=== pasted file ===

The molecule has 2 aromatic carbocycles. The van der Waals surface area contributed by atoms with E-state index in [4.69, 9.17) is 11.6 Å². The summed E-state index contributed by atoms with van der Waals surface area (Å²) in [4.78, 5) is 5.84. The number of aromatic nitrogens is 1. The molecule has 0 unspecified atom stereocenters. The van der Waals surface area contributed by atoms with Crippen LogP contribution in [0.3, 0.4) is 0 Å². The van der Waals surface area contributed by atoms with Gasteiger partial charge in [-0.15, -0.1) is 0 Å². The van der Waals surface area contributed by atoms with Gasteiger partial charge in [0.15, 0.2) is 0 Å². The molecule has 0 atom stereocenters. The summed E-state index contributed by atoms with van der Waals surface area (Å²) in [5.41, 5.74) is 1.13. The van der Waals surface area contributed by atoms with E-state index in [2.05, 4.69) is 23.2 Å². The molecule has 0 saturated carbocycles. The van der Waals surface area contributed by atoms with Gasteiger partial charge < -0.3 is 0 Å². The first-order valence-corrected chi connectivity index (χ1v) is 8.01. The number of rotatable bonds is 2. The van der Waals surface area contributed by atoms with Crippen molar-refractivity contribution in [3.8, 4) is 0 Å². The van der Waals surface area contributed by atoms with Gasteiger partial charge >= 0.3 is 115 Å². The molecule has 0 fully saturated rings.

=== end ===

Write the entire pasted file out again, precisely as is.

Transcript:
The molecule has 2 aromatic carbocycles. The van der Waals surface area contributed by atoms with E-state index in [4.69, 9.17) is 11.6 Å². The summed E-state index contributed by atoms with van der Waals surface area (Å²) in [4.78, 5) is 5.84. The number of aromatic nitrogens is 1. The molecule has 0 unspecified atom stereocenters. The van der Waals surface area contributed by atoms with Crippen LogP contribution in [0.3, 0.4) is 0 Å². The van der Waals surface area contributed by atoms with Gasteiger partial charge in [-0.15, -0.1) is 0 Å². The van der Waals surface area contributed by atoms with Gasteiger partial charge in [0.15, 0.2) is 0 Å². The molecule has 0 atom stereocenters. The summed E-state index contributed by atoms with van der Waals surface area (Å²) in [5.41, 5.74) is 1.13. The van der Waals surface area contributed by atoms with E-state index in [2.05, 4.69) is 23.2 Å². The molecule has 0 saturated carbocycles. The van der Waals surface area contributed by atoms with Gasteiger partial charge < -0.3 is 0 Å². The first-order valence-corrected chi connectivity index (χ1v) is 8.01. The number of rotatable bonds is 2. The van der Waals surface area contributed by atoms with Crippen molar-refractivity contribution in [3.8, 4) is 0 Å². The van der Waals surface area contributed by atoms with Gasteiger partial charge >= 0.3 is 115 Å². The molecule has 0 fully saturated rings.